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How many medications do doctors in primary care use? An observational study of the DU90% indicator in primary care in England.

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posted on 2021-08-26, 10:18 authored by Chiamaka Chiedozie, Mark Murphy, Tom FaheyTom Fahey, Frank MoriartyFrank Moriarty

Aim To apply the DU90% indicator (the number of unique drugs which make up 90% of a doctor’s prescribing) to GP practices prescribing in England to examine time trends, practice-level variation, and relationships with practice characteristics

Method This is an observational cohort study of all general practices in England. It utilises publicly available prescribing data from the National Health Service (NHS) Digital platform for 2013-2017. The DU90% was calculated on an annual basis for each practice based on medication BNF codes. Descriptive statistics were generated per year on time trends and practice-level variation in the DU90%. Multi-level linear regression was used to examine the practice characteristics (relating to staff, patients, and deprivation of the practice area).

Results A total of 7,623 GP practices were included. The mean DU90% ranged from 130.1 to 133.4 across study years, and variation between practices was low (with a 1.4 fold difference between the lowest and highest 5% of practices). A range of medications were included in the DU90% of virtually all practices, including atorvastatin, levothyroxine, omeprazole, ramipril, amlodipine, simvastatin and aspirin. A higher volume of prescribing was associated with a lower DU90%, while having more patients, higher proportions of patients who are female or aged 65+, higher number of GPs working in the practice, and being in a more deprived area were associated with a higher DU90%.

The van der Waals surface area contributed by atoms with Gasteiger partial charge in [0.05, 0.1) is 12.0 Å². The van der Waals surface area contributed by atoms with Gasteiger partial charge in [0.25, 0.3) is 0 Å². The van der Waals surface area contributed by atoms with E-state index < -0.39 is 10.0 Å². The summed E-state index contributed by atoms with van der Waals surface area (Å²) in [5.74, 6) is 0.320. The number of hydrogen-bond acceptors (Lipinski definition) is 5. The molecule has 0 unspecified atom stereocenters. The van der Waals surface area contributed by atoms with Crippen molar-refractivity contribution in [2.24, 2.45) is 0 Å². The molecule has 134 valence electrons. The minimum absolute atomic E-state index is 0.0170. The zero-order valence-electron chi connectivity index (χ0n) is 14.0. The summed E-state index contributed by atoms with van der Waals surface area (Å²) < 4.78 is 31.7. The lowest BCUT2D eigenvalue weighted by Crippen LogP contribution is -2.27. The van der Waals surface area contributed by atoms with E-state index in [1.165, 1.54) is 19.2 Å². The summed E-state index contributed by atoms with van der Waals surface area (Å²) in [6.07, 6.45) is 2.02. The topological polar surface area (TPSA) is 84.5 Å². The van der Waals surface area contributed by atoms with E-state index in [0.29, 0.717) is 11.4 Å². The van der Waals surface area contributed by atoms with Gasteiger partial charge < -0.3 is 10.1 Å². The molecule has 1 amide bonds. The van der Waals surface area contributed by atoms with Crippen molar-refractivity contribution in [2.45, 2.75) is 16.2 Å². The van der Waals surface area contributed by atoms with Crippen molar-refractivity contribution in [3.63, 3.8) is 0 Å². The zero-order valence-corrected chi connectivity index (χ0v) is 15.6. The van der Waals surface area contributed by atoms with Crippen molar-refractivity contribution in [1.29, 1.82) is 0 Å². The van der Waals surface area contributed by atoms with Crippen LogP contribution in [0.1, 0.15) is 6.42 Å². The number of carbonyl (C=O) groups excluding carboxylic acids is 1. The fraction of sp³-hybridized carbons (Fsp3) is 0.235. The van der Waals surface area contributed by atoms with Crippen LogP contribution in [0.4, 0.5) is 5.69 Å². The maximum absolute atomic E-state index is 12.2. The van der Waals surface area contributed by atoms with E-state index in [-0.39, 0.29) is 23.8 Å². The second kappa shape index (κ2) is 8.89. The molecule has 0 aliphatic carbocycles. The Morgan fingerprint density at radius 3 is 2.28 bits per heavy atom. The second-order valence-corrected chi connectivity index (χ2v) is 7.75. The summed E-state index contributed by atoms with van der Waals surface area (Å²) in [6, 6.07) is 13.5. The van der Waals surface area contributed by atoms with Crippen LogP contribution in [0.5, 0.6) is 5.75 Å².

Conclusion GP practices typically use 130 different medications in the bulk of their prescribing. Increasing use of personal formularies may enhance prescribing quality and reduce costs.


Health Research Board in Ireland (HRB) through the Summer Student Scholarships (grant no. SS/2018/080)

HRB Centre for Primary Care Research (HRC/2014/01)

Royal College of Surgeons in Ireland Undergraduate Research Summer School


Associated research data files

The data that support the findings of this study are openly available in Zenodo at


The original article is available at Published version is available in BMJ Open. and RCSI repository

Published Citation

Chiedozie C, Murphy ME, Fahey T, Moriarty F. How many medications do doctors in primary care use? An observational study of the DU90% indicator in primary care in England. medRxiv 2020

Publication Date

19 June 2020

PubMed ID



  • HRB Centre for Primary Care Research
  • School of Pharmacy and Biomolecular Sciences
  • Undergraduate Research
  • General Practice

Research Area

  • Population Health and Health Services
  • Health Professions Education
  • Endocrinology


Cold Spring Harbor Laboratory


  • Submitted Version (Preprint)